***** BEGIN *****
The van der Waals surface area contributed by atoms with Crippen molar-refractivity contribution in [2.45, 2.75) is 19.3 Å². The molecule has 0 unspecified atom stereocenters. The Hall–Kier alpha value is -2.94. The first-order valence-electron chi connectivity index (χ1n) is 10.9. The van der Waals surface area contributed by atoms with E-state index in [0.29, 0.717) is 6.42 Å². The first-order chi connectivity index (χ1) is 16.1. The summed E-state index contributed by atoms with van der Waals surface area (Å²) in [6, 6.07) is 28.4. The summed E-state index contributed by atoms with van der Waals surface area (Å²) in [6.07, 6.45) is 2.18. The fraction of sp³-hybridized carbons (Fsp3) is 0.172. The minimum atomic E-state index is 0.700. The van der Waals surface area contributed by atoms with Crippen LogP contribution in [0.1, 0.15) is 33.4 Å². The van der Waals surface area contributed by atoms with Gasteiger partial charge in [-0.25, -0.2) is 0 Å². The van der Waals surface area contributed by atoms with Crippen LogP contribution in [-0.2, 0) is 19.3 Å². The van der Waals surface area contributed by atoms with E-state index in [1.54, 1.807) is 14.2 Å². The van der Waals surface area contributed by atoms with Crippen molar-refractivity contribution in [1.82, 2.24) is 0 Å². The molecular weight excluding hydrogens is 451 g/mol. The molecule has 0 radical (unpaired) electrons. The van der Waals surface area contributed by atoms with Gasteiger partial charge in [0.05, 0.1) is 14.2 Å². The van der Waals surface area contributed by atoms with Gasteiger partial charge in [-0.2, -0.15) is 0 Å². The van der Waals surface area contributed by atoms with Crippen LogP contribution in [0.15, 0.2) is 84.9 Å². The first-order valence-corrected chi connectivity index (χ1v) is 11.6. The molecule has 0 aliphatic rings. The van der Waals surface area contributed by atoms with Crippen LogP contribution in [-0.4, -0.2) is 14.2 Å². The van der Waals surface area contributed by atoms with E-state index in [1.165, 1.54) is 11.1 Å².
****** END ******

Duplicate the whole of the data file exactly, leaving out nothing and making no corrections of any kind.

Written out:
The van der Waals surface area contributed by atoms with Crippen molar-refractivity contribution in [2.45, 2.75) is 19.3 Å². The molecule has 0 unspecified atom stereocenters. The Hall–Kier alpha value is -2.94. The first-order valence-electron chi connectivity index (χ1n) is 10.9. The van der Waals surface area contributed by atoms with E-state index in [0.29, 0.717) is 6.42 Å². The first-order chi connectivity index (χ1) is 16.1. The summed E-state index contributed by atoms with van der Waals surface area (Å²) in [6, 6.07) is 28.4. The summed E-state index contributed by atoms with van der Waals surface area (Å²) in [6.07, 6.45) is 2.18. The fraction of sp³-hybridized carbons (Fsp3) is 0.172. The minimum atomic E-state index is 0.700. The van der Waals surface area contributed by atoms with Crippen LogP contribution in [0.1, 0.15) is 33.4 Å². The van der Waals surface area contributed by atoms with Gasteiger partial charge in [-0.25, -0.2) is 0 Å². The van der Waals surface area contributed by atoms with Crippen LogP contribution in [-0.2, 0) is 19.3 Å². The van der Waals surface area contributed by atoms with E-state index in [1.54, 1.807) is 14.2 Å². The van der Waals surface area contributed by atoms with Crippen molar-refractivity contribution in [1.82, 2.24) is 0 Å². The molecular weight excluding hydrogens is 451 g/mol. The molecule has 0 radical (unpaired) electrons. The van der Waals surface area contributed by atoms with Gasteiger partial charge in [0.05, 0.1) is 14.2 Å². The van der Waals surface area contributed by atoms with Gasteiger partial charge in [-0.2, -0.15) is 0 Å². The van der Waals surface area contributed by atoms with Crippen LogP contribution in [0.15, 0.2) is 84.9 Å². The first-order valence-corrected chi connectivity index (χ1v) is 11.6. The molecule has 0 aliphatic rings. The van der Waals surface area contributed by atoms with Crippen LogP contribution in [-0.4, -0.2) is 14.2 Å². The van der Waals surface area contributed by atoms with E-state index in [1.165, 1.54) is 11.1 Å².